I wandered through the tunnel under the line and down to the beach. I recalled Mary's vivid description of her times on that beach in the early 1790s. She had spend a year at boarding school in Musselburgh (on the other side of the Firth of Forth), which she hated (with very good cause!) and she returned to Burntisland around 1792. She writes [PR]:-
I was like a wild animal escaped out of a cage.Back in Burntisland, Mary was eager to return to her happy times on the beach she loved [PR]:-
When the tide was out I spent hours on the sands, looking at the starfish and sea-urchins, or watching the children digging for sand-eels, cockles, and the spouting razor-fish. I made a collection of shells, such as were cast ashore, some so small that they appeared like white specks in patches of black sand. There was a small pier on the sands for shipping limestone brought from the coal mines inland. I was astonished to see the surface of these blocks of stone covered with beautiful impressions of what seemed to be leaves; how they got there I could not imagine, but I picked up the broken bits, and even large pieces, and brought then to my repository.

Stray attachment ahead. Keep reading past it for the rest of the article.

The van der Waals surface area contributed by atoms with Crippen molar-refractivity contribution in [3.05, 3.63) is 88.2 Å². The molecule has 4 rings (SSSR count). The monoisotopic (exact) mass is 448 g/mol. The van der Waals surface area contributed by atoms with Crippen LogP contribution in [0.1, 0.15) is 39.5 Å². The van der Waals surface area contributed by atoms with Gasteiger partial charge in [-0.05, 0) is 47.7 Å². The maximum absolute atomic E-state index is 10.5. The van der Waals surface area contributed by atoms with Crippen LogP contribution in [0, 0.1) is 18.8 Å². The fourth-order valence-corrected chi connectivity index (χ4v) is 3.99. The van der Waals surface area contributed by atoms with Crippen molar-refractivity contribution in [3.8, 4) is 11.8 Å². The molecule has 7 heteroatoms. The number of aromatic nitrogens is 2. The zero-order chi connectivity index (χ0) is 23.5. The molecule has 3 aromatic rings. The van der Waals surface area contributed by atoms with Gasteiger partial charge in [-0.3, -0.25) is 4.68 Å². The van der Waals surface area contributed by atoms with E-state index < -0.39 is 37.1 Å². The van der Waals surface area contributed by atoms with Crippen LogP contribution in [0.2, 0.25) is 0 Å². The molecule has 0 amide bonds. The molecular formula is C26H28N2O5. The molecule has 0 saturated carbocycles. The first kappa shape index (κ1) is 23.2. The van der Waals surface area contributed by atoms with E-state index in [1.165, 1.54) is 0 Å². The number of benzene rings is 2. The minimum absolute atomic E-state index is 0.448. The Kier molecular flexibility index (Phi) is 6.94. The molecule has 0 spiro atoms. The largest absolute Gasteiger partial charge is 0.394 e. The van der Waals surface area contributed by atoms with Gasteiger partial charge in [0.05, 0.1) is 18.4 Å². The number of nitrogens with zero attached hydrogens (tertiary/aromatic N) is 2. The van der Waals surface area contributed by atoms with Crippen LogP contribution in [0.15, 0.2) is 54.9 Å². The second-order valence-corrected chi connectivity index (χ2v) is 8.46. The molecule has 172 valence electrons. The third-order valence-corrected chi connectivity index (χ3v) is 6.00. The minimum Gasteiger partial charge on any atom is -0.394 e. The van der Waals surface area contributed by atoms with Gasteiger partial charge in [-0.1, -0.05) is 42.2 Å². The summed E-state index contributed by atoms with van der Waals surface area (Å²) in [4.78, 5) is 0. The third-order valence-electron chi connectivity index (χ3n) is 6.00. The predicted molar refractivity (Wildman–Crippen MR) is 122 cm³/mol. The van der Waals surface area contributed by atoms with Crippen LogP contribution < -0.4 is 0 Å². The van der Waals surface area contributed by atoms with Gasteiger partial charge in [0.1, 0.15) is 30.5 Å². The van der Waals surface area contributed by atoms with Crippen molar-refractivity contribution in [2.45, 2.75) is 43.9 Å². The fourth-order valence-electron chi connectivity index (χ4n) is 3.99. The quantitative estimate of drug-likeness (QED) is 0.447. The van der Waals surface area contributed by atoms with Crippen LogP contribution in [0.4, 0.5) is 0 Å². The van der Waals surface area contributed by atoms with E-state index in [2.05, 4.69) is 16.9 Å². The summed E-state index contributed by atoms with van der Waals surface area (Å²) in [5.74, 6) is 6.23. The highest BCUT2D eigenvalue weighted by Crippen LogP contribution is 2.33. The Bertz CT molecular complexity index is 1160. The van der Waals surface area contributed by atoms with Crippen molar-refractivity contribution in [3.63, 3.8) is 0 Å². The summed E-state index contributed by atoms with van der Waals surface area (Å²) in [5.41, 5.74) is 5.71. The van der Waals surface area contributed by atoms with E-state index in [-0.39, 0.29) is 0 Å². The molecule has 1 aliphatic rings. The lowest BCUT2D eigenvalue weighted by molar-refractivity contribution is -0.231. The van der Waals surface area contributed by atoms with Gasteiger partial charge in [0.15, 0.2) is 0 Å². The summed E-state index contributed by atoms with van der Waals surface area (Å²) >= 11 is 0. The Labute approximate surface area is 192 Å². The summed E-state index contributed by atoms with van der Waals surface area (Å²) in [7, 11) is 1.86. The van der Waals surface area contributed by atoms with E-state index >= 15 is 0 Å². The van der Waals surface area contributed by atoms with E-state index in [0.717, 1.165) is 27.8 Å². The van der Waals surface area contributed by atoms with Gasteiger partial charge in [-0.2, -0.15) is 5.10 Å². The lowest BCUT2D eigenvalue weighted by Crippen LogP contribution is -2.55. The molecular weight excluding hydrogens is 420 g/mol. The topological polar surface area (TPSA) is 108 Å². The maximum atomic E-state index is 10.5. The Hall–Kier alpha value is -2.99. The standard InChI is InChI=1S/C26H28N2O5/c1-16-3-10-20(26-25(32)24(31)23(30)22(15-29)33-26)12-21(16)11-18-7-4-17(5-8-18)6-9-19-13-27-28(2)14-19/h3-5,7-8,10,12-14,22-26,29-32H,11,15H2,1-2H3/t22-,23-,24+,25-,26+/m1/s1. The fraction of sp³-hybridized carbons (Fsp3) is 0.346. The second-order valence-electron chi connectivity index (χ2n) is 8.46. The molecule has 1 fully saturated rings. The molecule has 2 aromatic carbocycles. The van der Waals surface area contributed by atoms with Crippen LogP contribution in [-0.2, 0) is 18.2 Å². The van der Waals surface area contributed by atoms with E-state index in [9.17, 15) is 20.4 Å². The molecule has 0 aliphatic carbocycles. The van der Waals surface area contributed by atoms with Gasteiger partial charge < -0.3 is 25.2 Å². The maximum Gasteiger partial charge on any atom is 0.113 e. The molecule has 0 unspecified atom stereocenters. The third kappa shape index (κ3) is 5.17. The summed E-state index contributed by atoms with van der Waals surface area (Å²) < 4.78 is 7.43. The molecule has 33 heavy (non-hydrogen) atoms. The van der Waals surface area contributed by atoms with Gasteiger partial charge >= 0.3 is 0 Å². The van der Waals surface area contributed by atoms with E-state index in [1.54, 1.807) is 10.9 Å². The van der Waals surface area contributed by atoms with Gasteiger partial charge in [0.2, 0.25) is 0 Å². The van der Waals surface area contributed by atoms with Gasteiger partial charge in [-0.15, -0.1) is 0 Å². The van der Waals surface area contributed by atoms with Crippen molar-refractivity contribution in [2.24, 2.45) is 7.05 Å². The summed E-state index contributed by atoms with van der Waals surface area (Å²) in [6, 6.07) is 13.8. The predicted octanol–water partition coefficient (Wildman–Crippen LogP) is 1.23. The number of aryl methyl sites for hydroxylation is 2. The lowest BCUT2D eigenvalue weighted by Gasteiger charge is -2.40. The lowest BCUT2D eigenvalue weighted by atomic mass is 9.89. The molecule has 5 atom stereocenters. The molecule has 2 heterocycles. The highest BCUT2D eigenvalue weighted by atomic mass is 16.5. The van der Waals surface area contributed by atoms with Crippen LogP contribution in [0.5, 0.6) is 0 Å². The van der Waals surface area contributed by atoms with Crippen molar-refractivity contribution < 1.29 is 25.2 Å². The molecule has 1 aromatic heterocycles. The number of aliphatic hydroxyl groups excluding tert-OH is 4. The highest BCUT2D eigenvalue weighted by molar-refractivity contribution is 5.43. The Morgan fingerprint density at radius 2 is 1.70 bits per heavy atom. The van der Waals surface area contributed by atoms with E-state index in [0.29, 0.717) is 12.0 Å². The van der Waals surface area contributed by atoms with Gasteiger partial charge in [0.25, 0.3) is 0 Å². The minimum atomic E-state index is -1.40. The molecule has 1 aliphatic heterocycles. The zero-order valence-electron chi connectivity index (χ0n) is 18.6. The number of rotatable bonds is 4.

You will see that today there is certainly nothing like "black sand" that Mary writes about in that quote. This may reflect the fact that today we are much more conscious of pollution than people were in the late 18th century or perhaps the "black sand" was the result of the coal coming in and out of the harbour. There are plenty of shells on the beach today, still in the variety of sizes that Mary writes about. Compare Mary's description of the activity on the beach with that from the 1791 Statistical Account [SA]:-
To the westward of the town towards Aberdour, the shore is all rocky; and, from a quarter of a mile eastwards, it is all sandy, till it joins the Pettycur harbour, near Kinghorn. ... It might be mentioned here, how beneficial the rocks and shores are to the inhabitants of this place, particularly the poor, from the large quantities of shell-fish that may be gathered, of one kind or another, at all seasons; especially cockles, which abound in the extensive lands between Burntisland and Kinghorn. A boy or girl may gather to the value of, perhaps, of 3d. or 4d. in a few hours. Excellent oysters are also to be had near the town.Martha Somerville, one of Mary's daughters, wrote an Introduction to Mary's Personal Recollections in which she spoke of Mary's childhood on the Burntisland beach and the Links [PR]:-